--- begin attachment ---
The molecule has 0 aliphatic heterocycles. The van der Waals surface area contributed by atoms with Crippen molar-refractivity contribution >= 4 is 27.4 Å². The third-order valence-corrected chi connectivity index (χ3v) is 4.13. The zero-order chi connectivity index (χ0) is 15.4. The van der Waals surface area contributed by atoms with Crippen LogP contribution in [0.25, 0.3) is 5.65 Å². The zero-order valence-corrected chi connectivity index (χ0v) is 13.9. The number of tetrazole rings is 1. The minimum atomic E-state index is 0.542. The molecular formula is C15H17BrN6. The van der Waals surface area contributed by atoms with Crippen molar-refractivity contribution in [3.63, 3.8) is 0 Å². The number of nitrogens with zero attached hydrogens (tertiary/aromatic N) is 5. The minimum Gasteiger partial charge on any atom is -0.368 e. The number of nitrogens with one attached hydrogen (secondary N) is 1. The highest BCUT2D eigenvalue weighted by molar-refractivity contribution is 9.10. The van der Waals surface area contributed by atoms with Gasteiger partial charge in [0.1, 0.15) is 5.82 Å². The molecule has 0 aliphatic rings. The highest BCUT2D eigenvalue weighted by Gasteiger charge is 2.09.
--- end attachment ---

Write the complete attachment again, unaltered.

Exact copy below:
The molecule has 0 aliphatic heterocycles. The van der Waals surface area contributed by atoms with Crippen molar-refractivity contribution >= 4 is 27.4 Å². The third-order valence-corrected chi connectivity index (χ3v) is 4.13. The zero-order chi connectivity index (χ0) is 15.4. The van der Waals surface area contributed by atoms with Crippen LogP contribution in [0.25, 0.3) is 5.65 Å². The zero-order valence-corrected chi connectivity index (χ0v) is 13.9. The number of tetrazole rings is 1. The minimum atomic E-state index is 0.542. The molecular formula is C15H17BrN6. The van der Waals surface area contributed by atoms with Crippen molar-refractivity contribution in [3.63, 3.8) is 0 Å². The number of nitrogens with zero attached hydrogens (tertiary/aromatic N) is 5. The minimum Gasteiger partial charge on any atom is -0.368 e. The number of nitrogens with one attached hydrogen (secondary N) is 1. The highest BCUT2D eigenvalue weighted by molar-refractivity contribution is 9.10. The van der Waals surface area contributed by atoms with Gasteiger partial charge in [0.1, 0.15) is 5.82 Å². The molecule has 0 aliphatic rings. The highest BCUT2D eigenvalue weighted by Gasteiger charge is 2.09.